In the last few days, New Zealand and France became the 13th and 14th countries to legalize gay marriage, respectively. My home country, South Africa, legalized it in 2006, becoming the first African country to do so.
Although it was a positive move, it doesn't mean that South Africa is progressive enough for gay people to live their lives entirely without fear. As in many of the countries that have made the move to legalize gay marriage, the decision was met with a good deal of criticism: Internet forums were splashed with derogatory comments, sermons and prayer groups were devoted to seeing the law revoked, and gay people were persecuted as much as, if not more than, ever before. In 2008, Eudy Simelane, a player in the national female soccer team, was a victim of "corrective rape" (a phenomenon in which lesbian women are gang-raped in order to be "cured" of their homosexuality) and murder. And last week, police cautioned against a serial killer who may be targeting gay men in Johannesburg -- with some people lauding the killer a "hero."
This is partially why I follow the U.S. debate surrounding gay marriage with some interest. It's not because I'm gay but because I can't understand why there is so much straight hysteria surrounding the subject, with radicals blaming everything from Hurricane Sandy to the Boston Marathon bombing on Obama's support of gay marriage. "This is just the start," one man wrote on Facebook. "Who knows what will happen when the laws are actually passed?"
You know what will happen, right? It happened to South Africa, and it will happen to you.
Wait for it...
A bunch of gay people will get married!
They will do so the same way straight couples have been doing for years: Privately, with their friends and family, without you ever having to know about it.
It's what has happened in South Africa. Gay people got married. The girl who came in third on Idols, the South African version of American Idol, got married. Two men got married in a traditional African ceremony, wearing animal skins and killing an ox so that their ancestors could bless their union. An avid rugby player I went to high school with got married to his partner, whom he met while traveling. A friend of mine from college is thinking of proposing to her longtime girlfriend. Gay people got married, and some got divorced, and some are living right across the road -- and my life has gone on as usual.
I understand the religious fears. I've heard the argument that the biblical Sodom and Gomorrah were "homosexual cities," and that God decided to firmly and mercilessly "smite" them with fire. Therefore, by "endorsing" gay marriage or homosexuality, we open ourselves up to fire and damnation -- a sort of condemnation by association scenario, I'm assuming. Well, that hasn't happened over here yet. Seven years on, and the whole gay marriage thing is still as mundane as straight marriage. It hasn't shaken the foundations of society, and there is no sign of fire raining down from the sky.
In other words, legalizing gay marriage will not make it easier to be a gay man, woman or couple. It's still a struggle, and a scandal, in many communities. My own friends who have come out have had a long, painful battle for acceptance. Some were able to open up to their parents in high school, some cracked under the pressure of bullying, and some are still grappling with the very idea of being "different" in their 30s. Some haven't spoken to their families in years. Some entered disastrous marriages with the opposite sex in order to "fit in."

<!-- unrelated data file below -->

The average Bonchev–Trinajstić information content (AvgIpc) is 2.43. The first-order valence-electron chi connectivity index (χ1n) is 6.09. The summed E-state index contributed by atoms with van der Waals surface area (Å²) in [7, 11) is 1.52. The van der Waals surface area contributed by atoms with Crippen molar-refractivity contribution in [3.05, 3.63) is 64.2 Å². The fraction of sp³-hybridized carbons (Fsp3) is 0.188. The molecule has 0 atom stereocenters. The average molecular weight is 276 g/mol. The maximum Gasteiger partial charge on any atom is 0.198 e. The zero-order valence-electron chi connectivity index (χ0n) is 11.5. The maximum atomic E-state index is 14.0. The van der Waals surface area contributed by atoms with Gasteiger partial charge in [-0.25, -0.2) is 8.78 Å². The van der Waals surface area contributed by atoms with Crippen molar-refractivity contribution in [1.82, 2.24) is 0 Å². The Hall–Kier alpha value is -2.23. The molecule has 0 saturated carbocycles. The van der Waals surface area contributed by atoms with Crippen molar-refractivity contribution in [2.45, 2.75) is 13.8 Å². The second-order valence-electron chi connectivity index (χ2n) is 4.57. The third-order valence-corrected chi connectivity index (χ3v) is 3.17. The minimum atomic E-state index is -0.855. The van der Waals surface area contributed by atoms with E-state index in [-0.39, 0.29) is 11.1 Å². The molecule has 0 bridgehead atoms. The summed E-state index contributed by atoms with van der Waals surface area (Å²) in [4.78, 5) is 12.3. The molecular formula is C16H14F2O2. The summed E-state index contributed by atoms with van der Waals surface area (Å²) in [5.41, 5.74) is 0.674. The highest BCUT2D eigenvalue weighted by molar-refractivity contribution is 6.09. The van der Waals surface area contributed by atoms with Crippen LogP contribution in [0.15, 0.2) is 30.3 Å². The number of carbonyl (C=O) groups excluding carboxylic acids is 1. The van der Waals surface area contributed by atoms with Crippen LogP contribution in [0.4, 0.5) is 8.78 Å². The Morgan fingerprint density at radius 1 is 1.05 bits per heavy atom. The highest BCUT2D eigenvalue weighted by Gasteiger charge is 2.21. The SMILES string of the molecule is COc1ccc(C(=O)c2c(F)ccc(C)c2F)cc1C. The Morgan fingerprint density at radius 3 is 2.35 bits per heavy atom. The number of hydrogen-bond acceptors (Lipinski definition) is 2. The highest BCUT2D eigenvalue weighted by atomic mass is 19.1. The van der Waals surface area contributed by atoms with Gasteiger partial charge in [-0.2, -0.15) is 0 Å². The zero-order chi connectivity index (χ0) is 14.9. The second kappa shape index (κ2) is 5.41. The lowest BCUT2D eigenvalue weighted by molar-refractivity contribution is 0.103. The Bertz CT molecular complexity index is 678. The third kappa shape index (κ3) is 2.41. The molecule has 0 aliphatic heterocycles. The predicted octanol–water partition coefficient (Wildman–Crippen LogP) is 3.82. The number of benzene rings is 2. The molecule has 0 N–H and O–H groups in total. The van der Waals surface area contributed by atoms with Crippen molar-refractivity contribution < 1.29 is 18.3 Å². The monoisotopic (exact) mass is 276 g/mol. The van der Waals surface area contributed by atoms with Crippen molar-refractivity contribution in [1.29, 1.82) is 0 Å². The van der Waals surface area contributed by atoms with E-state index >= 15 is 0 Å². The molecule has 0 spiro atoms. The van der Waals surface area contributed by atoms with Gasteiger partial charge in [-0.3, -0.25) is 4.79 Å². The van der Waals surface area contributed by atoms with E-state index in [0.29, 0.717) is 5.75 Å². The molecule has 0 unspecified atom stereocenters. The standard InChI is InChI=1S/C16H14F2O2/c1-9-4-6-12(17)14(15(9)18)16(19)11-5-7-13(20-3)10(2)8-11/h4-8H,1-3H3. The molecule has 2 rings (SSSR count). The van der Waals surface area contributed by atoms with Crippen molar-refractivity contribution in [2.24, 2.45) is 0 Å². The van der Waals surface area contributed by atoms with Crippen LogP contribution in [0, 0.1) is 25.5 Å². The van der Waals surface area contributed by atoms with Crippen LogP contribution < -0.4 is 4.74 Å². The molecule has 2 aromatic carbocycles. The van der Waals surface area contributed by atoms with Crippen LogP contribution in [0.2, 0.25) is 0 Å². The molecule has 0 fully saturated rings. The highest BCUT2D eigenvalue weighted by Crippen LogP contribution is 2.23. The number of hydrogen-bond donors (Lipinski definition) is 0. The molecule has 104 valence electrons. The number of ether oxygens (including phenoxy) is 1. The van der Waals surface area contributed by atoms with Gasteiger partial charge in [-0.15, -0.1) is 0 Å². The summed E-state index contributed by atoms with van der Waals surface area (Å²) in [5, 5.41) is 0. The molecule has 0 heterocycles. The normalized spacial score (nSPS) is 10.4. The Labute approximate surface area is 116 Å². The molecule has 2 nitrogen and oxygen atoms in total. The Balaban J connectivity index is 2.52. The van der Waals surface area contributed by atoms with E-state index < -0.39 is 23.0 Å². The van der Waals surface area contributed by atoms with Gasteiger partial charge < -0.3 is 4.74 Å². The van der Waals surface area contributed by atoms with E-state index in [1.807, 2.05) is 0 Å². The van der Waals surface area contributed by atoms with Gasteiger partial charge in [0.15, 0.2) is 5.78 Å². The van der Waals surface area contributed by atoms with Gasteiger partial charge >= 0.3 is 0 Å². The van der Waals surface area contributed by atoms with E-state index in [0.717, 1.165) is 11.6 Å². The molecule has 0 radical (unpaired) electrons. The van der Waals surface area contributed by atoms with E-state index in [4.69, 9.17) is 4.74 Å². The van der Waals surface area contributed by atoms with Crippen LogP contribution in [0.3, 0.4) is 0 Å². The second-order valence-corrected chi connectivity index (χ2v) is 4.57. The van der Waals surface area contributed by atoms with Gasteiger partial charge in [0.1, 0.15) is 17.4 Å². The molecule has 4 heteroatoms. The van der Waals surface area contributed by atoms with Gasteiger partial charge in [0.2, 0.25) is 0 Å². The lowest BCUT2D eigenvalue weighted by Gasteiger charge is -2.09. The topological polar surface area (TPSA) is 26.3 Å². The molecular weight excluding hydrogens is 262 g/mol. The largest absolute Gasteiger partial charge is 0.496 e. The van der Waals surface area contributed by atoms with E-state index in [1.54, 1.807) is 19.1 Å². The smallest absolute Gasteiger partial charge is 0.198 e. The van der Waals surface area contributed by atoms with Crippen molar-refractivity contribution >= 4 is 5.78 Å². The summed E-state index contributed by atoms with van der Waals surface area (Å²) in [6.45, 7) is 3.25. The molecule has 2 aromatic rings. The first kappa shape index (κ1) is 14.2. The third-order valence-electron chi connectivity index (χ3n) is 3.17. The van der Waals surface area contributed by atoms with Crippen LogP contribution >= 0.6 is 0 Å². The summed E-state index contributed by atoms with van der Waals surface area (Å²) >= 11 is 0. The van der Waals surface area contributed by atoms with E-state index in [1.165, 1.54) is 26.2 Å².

Thus, legalizing gay marriage has not changed the landscape of South Africa in any way, shape or form. The only effect it has had has been on gay people themselves, and on a deeply personal level. It also won't make it any harder for you to be a straight man or woman, or to raise your children with your values. It won't change your life -- and it might not even change the lives of gay people.
You might therefore wonder why gay people would want the right to get married if it won't change anything. I've lived in the pre- and post-apartheid South Africa. I've seen people who didn't have the right to vote before 1994 go to the polls, year after year, and go home to the same shacks, in the same ill-protected, under-serviced slums, working the same jobs and going to the same subpar hospitals. Perhaps on the surface little has changed for that individual, but the right to vote has meant everything, even if it simply means that there is hope that things will improve for them in the future.
Living with someone for years, knowing them intimately and yet having to do so without being seen as that person's legitimate, legal partner, and without being able to make important legal decisions with and for that loved one, is dehumanizing in the same way that denying someone the right to vote for who will govern them or access to an education in their home language.
Legalizing gay marriage did not flip a magical switch that made our society more tolerant, but it was a very real gesture, a move in a direction where all people, no matter their sexual orientation, will be accepted for who they are, along with those whom they love.
How will Donald Trump’s first 100 days impact YOU? Subscribe, choose the community that you most identify with or want to learn more about and we’ll send you the news that matters most once a week throughout Trump’s first 100 days in office. Learn more